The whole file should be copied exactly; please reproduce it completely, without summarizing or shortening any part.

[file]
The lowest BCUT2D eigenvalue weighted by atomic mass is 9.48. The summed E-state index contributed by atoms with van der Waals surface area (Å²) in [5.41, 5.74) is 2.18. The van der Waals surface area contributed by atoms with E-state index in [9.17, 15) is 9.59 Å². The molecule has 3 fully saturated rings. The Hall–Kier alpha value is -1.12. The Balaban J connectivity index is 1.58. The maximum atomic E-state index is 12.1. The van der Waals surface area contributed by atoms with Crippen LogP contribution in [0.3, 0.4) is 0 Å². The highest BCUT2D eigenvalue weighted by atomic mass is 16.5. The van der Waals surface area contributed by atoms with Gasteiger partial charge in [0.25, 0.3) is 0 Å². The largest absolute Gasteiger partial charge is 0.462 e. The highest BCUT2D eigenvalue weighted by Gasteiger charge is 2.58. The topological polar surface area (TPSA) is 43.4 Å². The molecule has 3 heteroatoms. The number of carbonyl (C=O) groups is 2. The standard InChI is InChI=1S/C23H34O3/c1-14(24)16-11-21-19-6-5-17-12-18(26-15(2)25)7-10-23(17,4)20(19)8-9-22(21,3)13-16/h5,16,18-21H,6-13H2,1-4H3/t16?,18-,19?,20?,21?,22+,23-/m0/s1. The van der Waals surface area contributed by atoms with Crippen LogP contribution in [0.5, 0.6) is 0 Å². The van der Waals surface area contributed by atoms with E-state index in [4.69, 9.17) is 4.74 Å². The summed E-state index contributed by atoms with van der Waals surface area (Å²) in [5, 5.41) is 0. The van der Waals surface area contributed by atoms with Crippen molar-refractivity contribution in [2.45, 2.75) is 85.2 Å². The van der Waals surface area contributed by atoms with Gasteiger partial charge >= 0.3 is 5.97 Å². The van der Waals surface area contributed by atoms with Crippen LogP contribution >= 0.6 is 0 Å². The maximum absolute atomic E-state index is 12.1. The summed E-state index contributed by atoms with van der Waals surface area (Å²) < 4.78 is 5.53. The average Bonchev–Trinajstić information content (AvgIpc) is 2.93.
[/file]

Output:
The lowest BCUT2D eigenvalue weighted by atomic mass is 9.48. The summed E-state index contributed by atoms with van der Waals surface area (Å²) in [5.41, 5.74) is 2.18. The van der Waals surface area contributed by atoms with E-state index in [9.17, 15) is 9.59 Å². The molecule has 3 fully saturated rings. The Hall–Kier alpha value is -1.12. The Balaban J connectivity index is 1.58. The maximum atomic E-state index is 12.1. The van der Waals surface area contributed by atoms with Crippen LogP contribution in [0.3, 0.4) is 0 Å². The highest BCUT2D eigenvalue weighted by atomic mass is 16.5. The van der Waals surface area contributed by atoms with Gasteiger partial charge in [0.25, 0.3) is 0 Å². The largest absolute Gasteiger partial charge is 0.462 e. The highest BCUT2D eigenvalue weighted by Gasteiger charge is 2.58. The topological polar surface area (TPSA) is 43.4 Å². The molecule has 3 heteroatoms. The number of carbonyl (C=O) groups is 2. The standard InChI is InChI=1S/C23H34O3/c1-14(24)16-11-21-19-6-5-17-12-18(26-15(2)25)7-10-23(17,4)20(19)8-9-22(21,3)13-16/h5,16,18-21H,6-13H2,1-4H3/t16?,18-,19?,20?,21?,22+,23-/m0/s1. The van der Waals surface area contributed by atoms with Crippen LogP contribution in [0.5, 0.6) is 0 Å². The van der Waals surface area contributed by atoms with E-state index in [4.69, 9.17) is 4.74 Å². The summed E-state index contributed by atoms with van der Waals surface area (Å²) in [5, 5.41) is 0. The van der Waals surface area contributed by atoms with Crippen molar-refractivity contribution in [2.45, 2.75) is 85.2 Å². The van der Waals surface area contributed by atoms with Gasteiger partial charge >= 0.3 is 5.97 Å². The van der Waals surface area contributed by atoms with Crippen LogP contribution >= 0.6 is 0 Å². The maximum absolute atomic E-state index is 12.1. The summed E-state index contributed by atoms with van der Waals surface area (Å²) < 4.78 is 5.53. The average Bonchev–Trinajstić information content (AvgIpc) is 2.93.